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4 CHAPTER 2 Research Approach The research approach followed the task list given in the RFP nesota; University of Tennessee at Knoxville; Stanford Uni- by NCHRP. The work was split between the team members versity; University of Washington; and the FHWA. from BergerABAM and the University of Washington, the for- The 13 international contacts included researchers from the mer focusing on the deployment and implementation side of University of Nottingham, University of Rome, University ABC and the latter on the seismic performance substantia- of Kyoto, Tokyo Tech, University of Canterbury, National tion side. Autonomous University of Mexico (UNAM), Technical Uni- versity Frederico Santa Maria, University of Patras, and Uni- versity of Pavia. Literature and Practice Review From the construction side, eight contractors and precast The literature and practice review started with the devel- producers were asked to share their experience on ABC work, opment of a list of bridge owners, researchers, organiza- including, Concrete Technology, Inc.; C.C. Myers, Inc.; Encon tions, contractors, and suppliers who might provide direct United Companies; Flatiron Construction Corp.; Mammoet input or indirect leads to the state of the art of current ABC USA South, Inc.; Mowat Construction; Kiewit Construction; technologies. Parallel to this effort, a set of questionnaires and PCL Construction. was developed for each contact group. The questionnaires Information material on ABC was also gathered from focused on the ABC work done by the institutions and they libraries, research databases, and the internet. The material requested access to design specifications, design guidelines, included standard guidelines or surveys from FHWA, reports, standard plans or details, special construction pro- AASHTO, the Precast/Prestressed Concrete Institute (PCI) visions, or design examples that relate to the use of ABC, Manual, as well as individual research papers and product seismic or non-seismic. For bridge designers and owners, information. The collected information was compiled and the questionnaire was extended to obtain information on used by the research team for this project. specific design procedures that are typically employed for seismic design for ABC and identification of the roadblocks Definition of Seismic Connections to employing ABC. Copies of the questionnaires are pro- and Performance Strategies vided in Appendix I. In total, 43 U.S. and 13 international organizations were contacted. The use of precast element technology for bridges in Twenty-three state DOTs were contacted, including Alaska, moderate-to-high seismic regions must consider the location Arkansas, California, Florida, Georgia, Idaho, Illinois, Indiana, and seismic resistance function of the bridge elements being Louisiana, Massachusetts, Minnesota, Missouri, Montana, connected. In the United States, bridges are designed for seis- Nevada, New York, North Carolina, Oregon, Rhode Island, mic resistance by permitting some inelastic deformation of the South Carolina, Tennessee, Texas, Utah, and Washington. structure. Such inelastic response is typically restricted to Research institutions that were contacted included Univer- the substructure between the ground level and the soffit of the sity of California, San Diego; California State University, Sacra- superstructure. An example of such behavior is a reinforced mento; Multidisciplinary Center for Earthquake Engineering concrete column that may be designed to experience inelas- Research (MCEER); University of California, Berkeley; Iowa tic action in the form of plastic hinges that form at points of State University; University of Texas at Austin; University high moment, which are often at the bottom and top of the of Nevada, Reno; Utah State University; University of Min- column depending on continuity of the connections between
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5 foundation and superstructure. In the recently adopted be capable of sustaining inelastic deformations and dissipating AASHTO Guide Specification for LRFD Seismic Bridge Design kinetic energy input to the bridge system by an earthquake. (2009), the overall concept of seismic behavior is related by Such connections are energy-dissipating (ED) connections. identifying an earthquake resisting system (ERS), which is Connections that are not located where inelastic action is made up of earthquake resisting elements (ERE). In general, expected would typically be designed using capacity protection seismic forces are limited by the formation of a plastic mech- principles where the element and adjacent connection are not anism within the structure when subjected to large infrequent permitted to experience inelastic action. Such elements and earthquakes. connections are termed capacity-protected (CP) connections. There are two seismic design procedures, a force-based Figure 3 illustrates two examples of locations of connec- procedure in the AASHTO LRFD Bridge Design Specifications tions relative to the plastic hinging zones. The figure on the (2010) and a displacement-based procedure in the AASHTO left has ED connections that are in the plastic hinging zones. Guide Specifications for LRFD Seismic Bridge Design (2009). These are commonly encountered because the preferred loca- Both procedures are predicated on the use of inelastic action tions for connecting precast elements are also the preferred to resist large earthquakes. The design earthquake in both locations for plastic hinge zones. The preference for connec- AASHTO specifications has approximately a 1,000-year recur- tions at the ends of members is related to the desire to trans- rence interval. The use of inelastic action and, specifically, the port elements that are compact and do not have pieces that formation of a plastic mechanism, limits the internal forces protrude. The figure on the right shows an option where the that the bridge will experience and provides energy dissipa- precast connections are kept away for the plastic hinging tion to limit seismic response. However, the locations of zones and are, therefore, CP connections. This concept would inelastic action are typically at the areas of connection between be ideal for seismic use of ABC techniques, but is not consis- two members (for example, column and cap beam) because tent with the realities of handling and transporting heavy pre- these are the locations of maximum moment. cast elements. Figure 2 illustrates a pier of a bridge where ABC techniques A third type of element and connection may be used, typi- have been used to connect both superstructure and substruc- cally when seeking to provide internal articulation and permit ture elements. The connections are shown as lines. Addition- displacements with minimal force induced. An example of this ally, the plastic hinge locations for this bridge are indicated. It type of element would be an internal pin connection. Such can be seen that some of the connection interfaces are adjacent connections are termed deformation elements (DE). Another to or in the plastic hinge zones and some are away from such type of DE element is the seismic isolation bearing. Such zones. This is an important distinction for the use of ABC tech- bearings provide both internal system articulation, typically niques in seismic regions of the country. If a connection is between the super- and substructure, and they may also pro- made in a plastic hinging location, then the connection must vide significant energy dissipation. Seismic isolation is a rel- atively mature technology and, thus, is not focused on in this report. That is not to imply that seismic isolation cannot be effective with ABC, it certainly can. The three types of seismic performance strategies are summarized in Table 1. The extent to which the connection possesses strength and deformation capabilities determines its usefulness for different types of seismic resistance and the seismic zone for which it could be considered. In many cases, the strength and deforma- bility are associated with rotational behavior and, thus, refer to moment and rotation. Figure 2. Potential precast element connection Figure 3. Energy-dissipating (ED) versus capacity- locations relative to plastic hinge locations. protected (CP) connections.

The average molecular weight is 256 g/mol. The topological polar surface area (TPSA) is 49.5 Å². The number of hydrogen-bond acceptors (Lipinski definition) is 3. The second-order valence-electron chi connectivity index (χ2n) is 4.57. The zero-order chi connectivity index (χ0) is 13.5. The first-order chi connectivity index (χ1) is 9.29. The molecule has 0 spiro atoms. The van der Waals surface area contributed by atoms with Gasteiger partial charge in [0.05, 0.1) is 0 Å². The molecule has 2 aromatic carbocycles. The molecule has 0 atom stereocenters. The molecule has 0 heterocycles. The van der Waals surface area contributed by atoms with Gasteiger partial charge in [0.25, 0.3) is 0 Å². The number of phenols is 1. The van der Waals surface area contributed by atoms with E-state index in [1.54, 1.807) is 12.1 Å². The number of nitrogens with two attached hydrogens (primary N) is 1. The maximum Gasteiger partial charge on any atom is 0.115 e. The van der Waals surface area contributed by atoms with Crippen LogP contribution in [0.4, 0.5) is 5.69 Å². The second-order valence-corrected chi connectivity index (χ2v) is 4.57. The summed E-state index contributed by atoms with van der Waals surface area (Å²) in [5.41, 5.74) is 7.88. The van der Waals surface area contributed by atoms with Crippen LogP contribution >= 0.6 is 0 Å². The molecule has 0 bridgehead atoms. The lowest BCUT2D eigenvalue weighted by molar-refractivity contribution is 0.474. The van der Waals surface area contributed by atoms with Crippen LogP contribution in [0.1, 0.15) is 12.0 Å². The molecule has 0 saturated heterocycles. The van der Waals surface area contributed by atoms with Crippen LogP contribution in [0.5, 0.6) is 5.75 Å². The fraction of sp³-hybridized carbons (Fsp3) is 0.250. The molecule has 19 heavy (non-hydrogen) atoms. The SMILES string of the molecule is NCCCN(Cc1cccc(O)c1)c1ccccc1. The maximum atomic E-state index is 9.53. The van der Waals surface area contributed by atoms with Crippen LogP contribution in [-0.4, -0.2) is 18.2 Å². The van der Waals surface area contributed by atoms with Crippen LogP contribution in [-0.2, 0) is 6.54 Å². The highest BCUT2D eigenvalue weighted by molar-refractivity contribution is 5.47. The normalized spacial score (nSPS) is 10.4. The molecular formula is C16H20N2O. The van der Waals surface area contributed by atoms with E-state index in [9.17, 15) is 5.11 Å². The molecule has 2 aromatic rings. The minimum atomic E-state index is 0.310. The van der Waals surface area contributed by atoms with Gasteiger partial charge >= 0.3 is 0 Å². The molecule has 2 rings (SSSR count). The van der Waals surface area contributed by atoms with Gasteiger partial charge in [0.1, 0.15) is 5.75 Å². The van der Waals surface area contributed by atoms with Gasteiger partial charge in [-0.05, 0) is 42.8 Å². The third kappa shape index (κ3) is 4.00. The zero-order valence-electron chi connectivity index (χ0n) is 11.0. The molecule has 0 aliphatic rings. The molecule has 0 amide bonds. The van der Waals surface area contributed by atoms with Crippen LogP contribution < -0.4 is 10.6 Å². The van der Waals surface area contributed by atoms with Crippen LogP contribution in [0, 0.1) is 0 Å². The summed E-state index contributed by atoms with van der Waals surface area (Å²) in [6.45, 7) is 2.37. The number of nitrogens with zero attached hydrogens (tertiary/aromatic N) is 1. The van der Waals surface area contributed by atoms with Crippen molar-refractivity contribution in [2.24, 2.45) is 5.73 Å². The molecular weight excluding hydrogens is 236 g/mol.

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6 Table 1. Seismic performance strategies for connections. Seismic Performance Strategy Performance Behavior Capacity-Protected (CP) CP elements provide a cyclic strength that is higher than the strength of the Connections adjacent bridge members, allowing the connection to remain essentially elastic with minimal or no damage. As a result, the inelastic deformations are forced to occur in the adjacent elements. Energy-Dissipating (ED) ED elements provide a cyclic strength that is lower than that of the adjacent Connections members, thereby causing the inelastic deformation to occur in the connection, but high enough to dissipate enough energy to contribute usefully to the system damping. The deformation capacity is high enough to satisfy the demands associated with the seismic zone in which the bridge is built. The connection may suffer damage, but the consequent strength loss must be acceptable in all degrees of freedom, including both the primary one in which the inelastic deformation occurs and others in which minimal deformation is expected. Deformation Elements (DE) DE have little or no strength in the degree of freedom in which the deformation occurs. The deformation capacity is high enough to satisfy the demands associated with the seismic zone in which the bridge is built. The connection protects the adjacent bridge members by concentrating seismic deformation within the connection region but typically provides negligible energy dissipation. The deformation may be free (e.g., a pin), elastic (e.g., an elastomeric pad), or inelastic. Seismic isolation bearings may provide both large deformation capabilities and significant energy dissipation. Ideally, the strength would not degrade with cycling, naturally by virtue of the dimensions of the members. For although in reality some degradation is almost inevitable. The example, in a bridge bent that includes a dropped cap beam strength of the connection is evaluated relative to that of the and cast-in-place (CIP) diaphragm, the combined cap beam- adjacent members because their relative strengths control diaphragm is typically much larger than the column. Thus, the the location of the damage. inelastic deformation is likely forced into the column. If the The cyclic deformation capacity measures the ability of lower stage of the beam and the column are precast, and then the connection to undergo cycles of deformation without jeo- connected by grouting bars into sleeves or ducts within the pardizing the strength or performance in some other degree lower stage, the connection between the two stages of cap beam of freedom. For example, a connection with good rotational occurs in a beam-column joint region, which must be designed deformability could undergo many cycles of rotation without as capacity protected. For energy-dissipating and deformable loss of shear strength. The deformability is evaluated relative connections, the required deformation capacity depends on the to the expected deformation demand in a high seismic zone, seismic zone. The distinction between an energy-dissipating assuming rigid behavior in the connected elements. connection and a deformable one is not precise, and depends Figure 4 presents the three seismic performance strategies on the level of energy dissipation that is considered necessary from Table 1 in terms of their cyclic strength and deformation to limit peak displacements during an earthquake. capabilities and how they are applicable to different seismic The word "connection" has been used numerous times, but zones. A CP connection may be used in any seismic zone, it has not been defined. A clear definition is required to under- including high seismic zones, as long as deformation capacity stand how a connection, particularly an ED or deformable- and energy dissipation are provided somewhere else within the elements connection, relates to the seismic demands placed on bridge system. Note that such capacity protection may occur the system of connected elements. Figure 5 illustrates the High Capacity Protected to Adjacent Energy Dissipating Energy Dissipating Members Strength Moderate Not Permitted Relative (Moderate Seismic) (High Seismic) Deformable Deformable Low Not Permitted (Low Seismic) (High Seismic) Low Moderate High Deformability Figure 4. Seismic performance of connection elements in relation to cyclic strength and deformability and their application for moderate and high seismic zones.